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“Why do people refuse to use WebRTC? Is it really its quality question?”

As a CEO who has 15+ years of software development, I take part very often in the first call with our clients. Very often, I can hear something like “We should like to move away from WebRTC because it’s not stable. Can you do it?” It’s not always easy for me to continue a conversation after such a statement, so I decided to write some generic answers for such questions. 

First of all, if we are talking about Web solutions the right answer is “no”! You have no other way to develop real-time communication with a more or less significant amount of transferred data except using WebRTC. 

WebRTC is the ONLY streaming protocol available for your Web application and all repositories from GitHub cannot change it, so do not waste time searching for magic libraries.

On the web we have good old HTTP(s) queries, WebSockets, and WebRTC for communication and that’s it. You may ask what about WebSockets, can we use them? — Partially yes, but WebSocket in opposite to TCP sockets are NOT streaming protocols, WebSockets just allow sending packages in both directions between server and client. WebSockets can give you real-time in-text chats and that’s it.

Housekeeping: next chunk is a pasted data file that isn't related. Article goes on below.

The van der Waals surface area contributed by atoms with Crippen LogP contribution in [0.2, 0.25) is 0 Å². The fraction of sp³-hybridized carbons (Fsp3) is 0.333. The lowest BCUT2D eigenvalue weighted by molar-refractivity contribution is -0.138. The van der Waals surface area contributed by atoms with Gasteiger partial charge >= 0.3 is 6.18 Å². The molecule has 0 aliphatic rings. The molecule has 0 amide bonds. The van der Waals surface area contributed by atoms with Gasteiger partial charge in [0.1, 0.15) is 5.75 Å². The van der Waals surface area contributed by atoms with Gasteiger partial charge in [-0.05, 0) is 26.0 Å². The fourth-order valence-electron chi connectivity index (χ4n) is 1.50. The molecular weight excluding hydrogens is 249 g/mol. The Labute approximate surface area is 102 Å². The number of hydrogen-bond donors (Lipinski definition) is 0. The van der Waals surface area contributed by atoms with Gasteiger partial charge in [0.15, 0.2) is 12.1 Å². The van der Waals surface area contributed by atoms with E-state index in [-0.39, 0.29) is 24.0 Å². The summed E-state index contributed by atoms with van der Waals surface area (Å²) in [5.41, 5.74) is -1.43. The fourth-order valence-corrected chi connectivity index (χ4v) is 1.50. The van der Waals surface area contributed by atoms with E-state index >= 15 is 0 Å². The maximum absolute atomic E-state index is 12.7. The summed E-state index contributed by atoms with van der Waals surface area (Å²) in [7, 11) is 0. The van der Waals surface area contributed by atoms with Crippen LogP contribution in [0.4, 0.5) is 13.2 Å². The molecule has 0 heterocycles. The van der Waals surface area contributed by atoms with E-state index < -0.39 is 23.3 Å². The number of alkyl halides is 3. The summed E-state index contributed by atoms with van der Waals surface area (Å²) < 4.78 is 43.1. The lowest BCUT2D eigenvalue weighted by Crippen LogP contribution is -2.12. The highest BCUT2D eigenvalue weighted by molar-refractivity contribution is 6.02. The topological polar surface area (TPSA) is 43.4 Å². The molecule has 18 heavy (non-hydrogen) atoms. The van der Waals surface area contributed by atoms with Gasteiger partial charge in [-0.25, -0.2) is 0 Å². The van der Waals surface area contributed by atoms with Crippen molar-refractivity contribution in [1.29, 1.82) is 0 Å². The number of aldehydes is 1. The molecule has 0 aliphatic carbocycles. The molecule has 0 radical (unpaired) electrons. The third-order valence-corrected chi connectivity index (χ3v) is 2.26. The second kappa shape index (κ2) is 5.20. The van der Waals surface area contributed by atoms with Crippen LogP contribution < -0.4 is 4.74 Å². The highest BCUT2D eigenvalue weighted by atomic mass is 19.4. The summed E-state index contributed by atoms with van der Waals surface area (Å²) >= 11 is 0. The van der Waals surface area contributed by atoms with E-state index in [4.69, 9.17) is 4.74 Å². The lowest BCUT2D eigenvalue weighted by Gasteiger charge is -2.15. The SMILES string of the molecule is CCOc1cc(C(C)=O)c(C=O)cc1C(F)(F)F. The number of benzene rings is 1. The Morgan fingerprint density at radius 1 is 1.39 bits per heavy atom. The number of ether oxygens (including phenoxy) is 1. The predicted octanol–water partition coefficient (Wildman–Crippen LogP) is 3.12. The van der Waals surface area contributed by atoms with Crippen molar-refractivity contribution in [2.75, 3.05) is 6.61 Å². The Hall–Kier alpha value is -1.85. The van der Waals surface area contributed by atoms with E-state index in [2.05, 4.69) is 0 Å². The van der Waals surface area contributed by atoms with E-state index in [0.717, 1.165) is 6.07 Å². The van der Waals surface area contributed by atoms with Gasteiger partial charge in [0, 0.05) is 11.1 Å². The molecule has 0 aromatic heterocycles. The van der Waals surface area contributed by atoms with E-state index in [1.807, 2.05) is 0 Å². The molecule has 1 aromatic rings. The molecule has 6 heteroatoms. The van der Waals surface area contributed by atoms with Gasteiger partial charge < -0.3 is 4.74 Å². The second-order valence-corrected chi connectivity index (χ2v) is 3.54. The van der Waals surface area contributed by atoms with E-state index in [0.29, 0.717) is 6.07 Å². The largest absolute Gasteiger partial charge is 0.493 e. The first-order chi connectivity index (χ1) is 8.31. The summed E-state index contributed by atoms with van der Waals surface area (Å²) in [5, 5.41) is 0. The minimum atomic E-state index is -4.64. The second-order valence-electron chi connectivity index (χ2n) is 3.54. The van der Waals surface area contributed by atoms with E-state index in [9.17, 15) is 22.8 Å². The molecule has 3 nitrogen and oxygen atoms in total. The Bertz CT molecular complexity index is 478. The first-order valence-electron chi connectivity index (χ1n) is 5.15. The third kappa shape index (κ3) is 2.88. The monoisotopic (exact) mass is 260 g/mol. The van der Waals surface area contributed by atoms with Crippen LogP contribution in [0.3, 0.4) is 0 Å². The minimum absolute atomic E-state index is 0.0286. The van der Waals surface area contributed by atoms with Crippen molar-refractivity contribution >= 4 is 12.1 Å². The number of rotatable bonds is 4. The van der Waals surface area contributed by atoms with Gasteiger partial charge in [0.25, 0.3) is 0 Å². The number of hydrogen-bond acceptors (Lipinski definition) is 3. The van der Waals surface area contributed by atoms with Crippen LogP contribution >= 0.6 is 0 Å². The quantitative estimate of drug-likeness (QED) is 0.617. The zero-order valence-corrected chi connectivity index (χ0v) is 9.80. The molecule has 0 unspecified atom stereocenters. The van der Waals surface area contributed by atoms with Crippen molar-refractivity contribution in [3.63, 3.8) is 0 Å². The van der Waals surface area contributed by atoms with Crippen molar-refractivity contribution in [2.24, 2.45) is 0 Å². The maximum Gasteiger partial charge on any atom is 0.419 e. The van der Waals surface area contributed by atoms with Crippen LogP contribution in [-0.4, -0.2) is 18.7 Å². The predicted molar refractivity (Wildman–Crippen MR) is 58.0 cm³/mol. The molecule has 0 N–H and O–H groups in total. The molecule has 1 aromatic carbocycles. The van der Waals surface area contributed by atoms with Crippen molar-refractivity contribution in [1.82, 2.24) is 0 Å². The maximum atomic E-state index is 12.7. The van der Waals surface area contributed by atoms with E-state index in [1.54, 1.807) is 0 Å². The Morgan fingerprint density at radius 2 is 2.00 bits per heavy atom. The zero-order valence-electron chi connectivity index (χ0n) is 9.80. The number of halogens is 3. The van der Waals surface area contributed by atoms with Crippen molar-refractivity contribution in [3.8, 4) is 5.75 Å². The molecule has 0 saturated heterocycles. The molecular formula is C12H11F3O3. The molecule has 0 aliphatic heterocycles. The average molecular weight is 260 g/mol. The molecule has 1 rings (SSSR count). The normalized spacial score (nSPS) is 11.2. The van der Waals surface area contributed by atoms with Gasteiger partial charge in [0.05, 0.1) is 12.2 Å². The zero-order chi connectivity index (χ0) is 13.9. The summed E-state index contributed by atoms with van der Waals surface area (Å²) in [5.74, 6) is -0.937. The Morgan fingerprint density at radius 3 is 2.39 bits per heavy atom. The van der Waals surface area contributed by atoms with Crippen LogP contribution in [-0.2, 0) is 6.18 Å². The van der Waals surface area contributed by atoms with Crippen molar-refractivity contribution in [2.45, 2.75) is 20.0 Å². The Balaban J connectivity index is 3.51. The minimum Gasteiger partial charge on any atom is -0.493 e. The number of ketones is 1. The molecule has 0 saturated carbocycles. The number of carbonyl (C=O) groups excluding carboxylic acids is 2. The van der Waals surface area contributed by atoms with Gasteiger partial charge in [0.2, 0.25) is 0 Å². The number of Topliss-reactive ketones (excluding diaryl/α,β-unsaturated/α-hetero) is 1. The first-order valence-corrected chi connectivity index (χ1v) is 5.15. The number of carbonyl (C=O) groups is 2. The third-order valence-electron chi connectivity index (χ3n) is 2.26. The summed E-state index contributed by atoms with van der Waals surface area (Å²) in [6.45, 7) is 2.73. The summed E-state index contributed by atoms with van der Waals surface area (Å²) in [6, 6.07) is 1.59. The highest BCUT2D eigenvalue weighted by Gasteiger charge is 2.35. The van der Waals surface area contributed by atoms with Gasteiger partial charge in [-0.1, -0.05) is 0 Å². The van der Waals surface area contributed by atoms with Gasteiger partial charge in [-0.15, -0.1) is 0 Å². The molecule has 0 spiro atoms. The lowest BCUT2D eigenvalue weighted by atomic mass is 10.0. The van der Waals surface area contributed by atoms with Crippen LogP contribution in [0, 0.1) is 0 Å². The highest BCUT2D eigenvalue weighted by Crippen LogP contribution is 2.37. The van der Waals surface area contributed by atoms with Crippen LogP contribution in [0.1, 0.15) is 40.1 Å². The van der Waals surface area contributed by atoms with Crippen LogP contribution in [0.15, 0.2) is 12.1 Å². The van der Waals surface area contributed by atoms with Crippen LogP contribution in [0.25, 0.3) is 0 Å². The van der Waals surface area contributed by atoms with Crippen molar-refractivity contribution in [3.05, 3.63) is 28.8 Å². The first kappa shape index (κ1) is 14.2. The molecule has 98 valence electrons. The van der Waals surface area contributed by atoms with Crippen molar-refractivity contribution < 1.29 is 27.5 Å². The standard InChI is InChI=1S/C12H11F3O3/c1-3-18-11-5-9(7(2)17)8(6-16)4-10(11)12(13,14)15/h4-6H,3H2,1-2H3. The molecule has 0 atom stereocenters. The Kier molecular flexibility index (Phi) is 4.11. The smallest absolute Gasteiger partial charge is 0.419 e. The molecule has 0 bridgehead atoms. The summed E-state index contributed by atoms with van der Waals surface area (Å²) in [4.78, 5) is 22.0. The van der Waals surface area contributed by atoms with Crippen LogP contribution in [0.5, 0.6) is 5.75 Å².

Now we know that we can’t go away from WebRTC if we are doing something like video calls. But why so many video calls Web solutions are so bad? Does it mean that we still have no possibility to implement good-quality Video calls in our browsers? Actually, no, we have everything to make calls and other real-time communications of perfect quality. Take a look at Google Meet for example.

So what is the difference between your buggy WebRTC and Google’s perfect WebRTC? The answer is so simple: the difference is in the developer’s qualification. 

WebRTC browser API looks so simple and easy to learn and many front-end developers are starting to play with it and get immediate results on their local networks or their machines. But WebRTC is actually not something to develop in the browser. It’s more about infrastructure. Browser code is very simple and straightforward, but the infrastructure to make connections possible is the key to success. So it’s better to hire C# developer who isn’t so skilled in React but has knowledge about operating systems and networks rather than React developer with perfect UI/UX skills who knows nothing about networks for your WebRTC project. And be ready for expansive infrastructure and expansive development/deployment services. 

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